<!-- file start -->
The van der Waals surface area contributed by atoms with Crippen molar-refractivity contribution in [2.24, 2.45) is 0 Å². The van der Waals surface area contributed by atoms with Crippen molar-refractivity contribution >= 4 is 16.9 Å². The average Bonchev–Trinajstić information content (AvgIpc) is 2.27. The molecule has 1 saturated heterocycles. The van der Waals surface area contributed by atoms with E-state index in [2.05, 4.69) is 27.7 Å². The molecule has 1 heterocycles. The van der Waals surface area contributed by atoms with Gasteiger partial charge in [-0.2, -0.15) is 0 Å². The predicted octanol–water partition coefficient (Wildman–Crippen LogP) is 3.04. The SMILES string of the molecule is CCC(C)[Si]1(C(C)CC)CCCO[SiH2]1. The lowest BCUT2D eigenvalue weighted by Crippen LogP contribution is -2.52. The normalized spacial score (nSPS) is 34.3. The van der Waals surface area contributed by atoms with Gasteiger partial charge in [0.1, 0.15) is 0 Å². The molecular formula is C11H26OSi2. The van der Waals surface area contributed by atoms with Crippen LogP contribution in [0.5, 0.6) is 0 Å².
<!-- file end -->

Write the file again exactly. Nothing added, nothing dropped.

The van der Waals surface area contributed by atoms with Crippen molar-refractivity contribution in [2.24, 2.45) is 0 Å². The van der Waals surface area contributed by atoms with Crippen molar-refractivity contribution >= 4 is 16.9 Å². The average Bonchev–Trinajstić information content (AvgIpc) is 2.27. The molecule has 1 saturated heterocycles. The van der Waals surface area contributed by atoms with E-state index in [2.05, 4.69) is 27.7 Å². The molecule has 1 heterocycles. The van der Waals surface area contributed by atoms with Gasteiger partial charge in [-0.2, -0.15) is 0 Å². The predicted octanol–water partition coefficient (Wildman–Crippen LogP) is 3.04. The SMILES string of the molecule is CCC(C)[Si]1(C(C)CC)CCCO[SiH2]1. The lowest BCUT2D eigenvalue weighted by Crippen LogP contribution is -2.52. The normalized spacial score (nSPS) is 34.3. The van der Waals surface area contributed by atoms with Gasteiger partial charge in [0.1, 0.15) is 0 Å². The molecular formula is C11H26OSi2. The van der Waals surface area contributed by atoms with Crippen LogP contribution in [0.5, 0.6) is 0 Å².